In 1940, Alonge began to retouch and tint photographs. “His customers were enthusiastic about colour,” Kaplan noted, “they ‘wanted to show their dresses’”. If clients wanted large photographs, he had to have them enlarged abroad. In the mid-1930s, Kaplan said, he figured out how to enlarge images by cutting a hole in the window, putting the camera outside the windowpane on a bracket, and facing the lens into the room.

In 1933, Alonge was chosen as the official court photographer by Oba Akenzua II and went on to capture the burgeoning palace festivals, distinguished visitors (including Queen Elizabeth and Prince Philip in 1956, Princess Alexandra in 1960, Nnamdi Azikwe in 1938 and many others) and events such as the coronations of Oba Akenzua II and Oba Erediauwa, who later made Alonge a member of the Iwebo Society, the oldest of the three palace societies, and also bestowed on Alonge the honour of a white cloth for his burial.

Alonge’s commercial portraits, however, have as much historical value as his royal shots. They showed a Benin society that was caught in the middle of sweeping changes and a cultural potpourri that had not mixed properly. His clients came to his Ideal Photo Studio with a sense of purpose, the same way Sizwe Bansi went to Styles: to capture a momentous chapter. “People often included a treasured possession, such as a car, a motorcycle, or a prize,” Kaplan said. “They wanted an image to mark an occasion – going abroad or returning from a trip, departing for school or university, or celebrating an award, special promotion, insignia, or uniform.”

Coming home, again

On a sunny day last month, the National Museum of Benin was invaded by strobe lights and microphones, smart suits and flowing agbadas, and a coterie of speechmakers. The occasion was the return of Alonge’s photographs from the annals of the Smithsonian National Museum of African Art in Washington DC.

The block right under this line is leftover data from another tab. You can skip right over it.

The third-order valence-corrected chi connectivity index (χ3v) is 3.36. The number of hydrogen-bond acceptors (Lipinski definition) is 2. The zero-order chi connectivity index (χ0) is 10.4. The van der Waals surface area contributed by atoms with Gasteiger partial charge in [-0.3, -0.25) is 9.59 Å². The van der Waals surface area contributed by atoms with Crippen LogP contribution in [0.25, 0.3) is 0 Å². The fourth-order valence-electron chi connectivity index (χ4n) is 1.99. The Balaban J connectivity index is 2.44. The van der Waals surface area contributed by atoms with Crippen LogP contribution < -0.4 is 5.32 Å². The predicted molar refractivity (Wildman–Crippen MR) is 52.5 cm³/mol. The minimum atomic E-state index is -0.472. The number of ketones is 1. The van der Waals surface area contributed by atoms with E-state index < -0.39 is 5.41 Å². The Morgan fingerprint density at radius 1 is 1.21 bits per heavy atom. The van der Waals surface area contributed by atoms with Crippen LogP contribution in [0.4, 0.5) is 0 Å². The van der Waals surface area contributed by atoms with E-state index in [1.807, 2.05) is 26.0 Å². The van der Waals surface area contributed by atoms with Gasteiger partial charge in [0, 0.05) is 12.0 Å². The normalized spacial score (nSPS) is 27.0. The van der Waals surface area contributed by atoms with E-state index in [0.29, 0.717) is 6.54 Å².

In a country where art museums are mostly covered in cobwebs, dust and grime, it is not difficult to imagine how Alonge’s photographs ended up in Washington DC. After his death in 1994, Professor Kaplan, working hand in hand with the Alonge family, started to shop for a permanent home for the photographs, fragile documents that needed expert care. But that goal was not achieved until 2009, when the Smithsonian Museum decided to acquire the collection. Curiously, the Museum had earlier rejected the work in the 1990s. It was the boundless enthusiasm of the museum’s senior archivist, Dr. Amy Staples, who saw incredible value in the collection, that changed the museum’s opinion.

“Alonge was not only documenting his own cultural heritage, he was inventing a visual language to record and preserve the history of the Benin Kingdom in the modern era,” Staples said. “This sets his work apart from colonial photographers who generally focused on staging exoticised images of Africans or ethnographic ‘types’ for popular consumption in Europe and America. As an archival collection, Alonge’s surviving images in their orginal formats – glass plate negatives, large format film and hand-coloured photographs – preserve a rare visual record of Benin royalty, art, and culture during a transitional period from British colonial rule to Nigerian independence in 1963.”

After the acquisition in 2009, Staples travelled to Benin City to meet Oba Erediauwa and look for some of those who appeared in Alonge’s photographs, and their descendants.